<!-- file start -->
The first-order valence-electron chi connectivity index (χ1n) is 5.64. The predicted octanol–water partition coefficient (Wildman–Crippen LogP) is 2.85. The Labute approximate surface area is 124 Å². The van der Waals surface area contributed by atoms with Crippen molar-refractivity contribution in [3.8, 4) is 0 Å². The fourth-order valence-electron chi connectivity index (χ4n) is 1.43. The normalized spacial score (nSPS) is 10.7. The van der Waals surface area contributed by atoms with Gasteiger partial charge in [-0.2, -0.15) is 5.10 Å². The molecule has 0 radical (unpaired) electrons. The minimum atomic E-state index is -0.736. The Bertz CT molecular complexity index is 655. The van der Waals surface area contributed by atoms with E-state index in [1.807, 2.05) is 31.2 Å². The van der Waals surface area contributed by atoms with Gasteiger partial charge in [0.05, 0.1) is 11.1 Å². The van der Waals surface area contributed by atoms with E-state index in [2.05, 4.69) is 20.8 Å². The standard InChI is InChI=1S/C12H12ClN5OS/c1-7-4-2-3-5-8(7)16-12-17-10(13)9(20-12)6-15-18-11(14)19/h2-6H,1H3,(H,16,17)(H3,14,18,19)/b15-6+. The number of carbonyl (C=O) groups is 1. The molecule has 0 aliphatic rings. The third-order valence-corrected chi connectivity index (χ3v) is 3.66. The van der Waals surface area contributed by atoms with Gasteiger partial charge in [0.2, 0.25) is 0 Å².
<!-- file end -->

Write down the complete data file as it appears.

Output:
The first-order valence-electron chi connectivity index (χ1n) is 5.64. The predicted octanol–water partition coefficient (Wildman–Crippen LogP) is 2.85. The Labute approximate surface area is 124 Å². The van der Waals surface area contributed by atoms with Crippen molar-refractivity contribution in [3.8, 4) is 0 Å². The fourth-order valence-electron chi connectivity index (χ4n) is 1.43. The normalized spacial score (nSPS) is 10.7. The van der Waals surface area contributed by atoms with Gasteiger partial charge in [-0.2, -0.15) is 5.10 Å². The molecule has 0 radical (unpaired) electrons. The minimum atomic E-state index is -0.736. The Bertz CT molecular complexity index is 655. The van der Waals surface area contributed by atoms with E-state index in [1.807, 2.05) is 31.2 Å². The van der Waals surface area contributed by atoms with Gasteiger partial charge in [0.05, 0.1) is 11.1 Å². The van der Waals surface area contributed by atoms with E-state index in [2.05, 4.69) is 20.8 Å². The standard InChI is InChI=1S/C12H12ClN5OS/c1-7-4-2-3-5-8(7)16-12-17-10(13)9(20-12)6-15-18-11(14)19/h2-6H,1H3,(H,16,17)(H3,14,18,19)/b15-6+. The number of carbonyl (C=O) groups is 1. The molecule has 0 aliphatic rings. The third-order valence-corrected chi connectivity index (χ3v) is 3.66. The van der Waals surface area contributed by atoms with Gasteiger partial charge in [0.2, 0.25) is 0 Å².